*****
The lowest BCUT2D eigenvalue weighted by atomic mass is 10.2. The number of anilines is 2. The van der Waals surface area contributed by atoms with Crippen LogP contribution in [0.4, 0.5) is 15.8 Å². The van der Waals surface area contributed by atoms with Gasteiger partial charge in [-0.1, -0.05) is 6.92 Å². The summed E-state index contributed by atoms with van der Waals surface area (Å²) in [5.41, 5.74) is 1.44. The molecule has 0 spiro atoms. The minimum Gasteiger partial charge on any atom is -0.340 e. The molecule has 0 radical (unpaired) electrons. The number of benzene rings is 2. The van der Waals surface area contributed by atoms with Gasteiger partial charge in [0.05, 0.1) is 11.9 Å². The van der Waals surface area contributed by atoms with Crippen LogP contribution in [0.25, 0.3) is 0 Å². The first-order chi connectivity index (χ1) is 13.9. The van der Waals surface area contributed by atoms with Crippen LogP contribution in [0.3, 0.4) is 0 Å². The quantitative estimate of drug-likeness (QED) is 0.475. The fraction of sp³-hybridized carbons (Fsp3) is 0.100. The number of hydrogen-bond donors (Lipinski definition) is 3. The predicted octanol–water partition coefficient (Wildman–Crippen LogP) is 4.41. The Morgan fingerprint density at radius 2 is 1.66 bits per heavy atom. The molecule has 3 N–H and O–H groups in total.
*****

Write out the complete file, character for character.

The lowest BCUT2D eigenvalue weighted by atomic mass is 10.2. The number of anilines is 2. The van der Waals surface area contributed by atoms with Crippen LogP contribution in [0.4, 0.5) is 15.8 Å². The van der Waals surface area contributed by atoms with Gasteiger partial charge in [-0.1, -0.05) is 6.92 Å². The summed E-state index contributed by atoms with van der Waals surface area (Å²) in [5.41, 5.74) is 1.44. The molecule has 0 spiro atoms. The minimum Gasteiger partial charge on any atom is -0.340 e. The molecule has 0 radical (unpaired) electrons. The number of benzene rings is 2. The van der Waals surface area contributed by atoms with Gasteiger partial charge in [0.05, 0.1) is 11.9 Å². The van der Waals surface area contributed by atoms with Crippen LogP contribution in [0.25, 0.3) is 0 Å². The first-order chi connectivity index (χ1) is 13.9. The van der Waals surface area contributed by atoms with Crippen LogP contribution in [0.3, 0.4) is 0 Å². The quantitative estimate of drug-likeness (QED) is 0.475. The fraction of sp³-hybridized carbons (Fsp3) is 0.100. The number of hydrogen-bond donors (Lipinski definition) is 3. The predicted octanol–water partition coefficient (Wildman–Crippen LogP) is 4.41. The Morgan fingerprint density at radius 2 is 1.66 bits per heavy atom. The molecule has 3 N–H and O–H groups in total.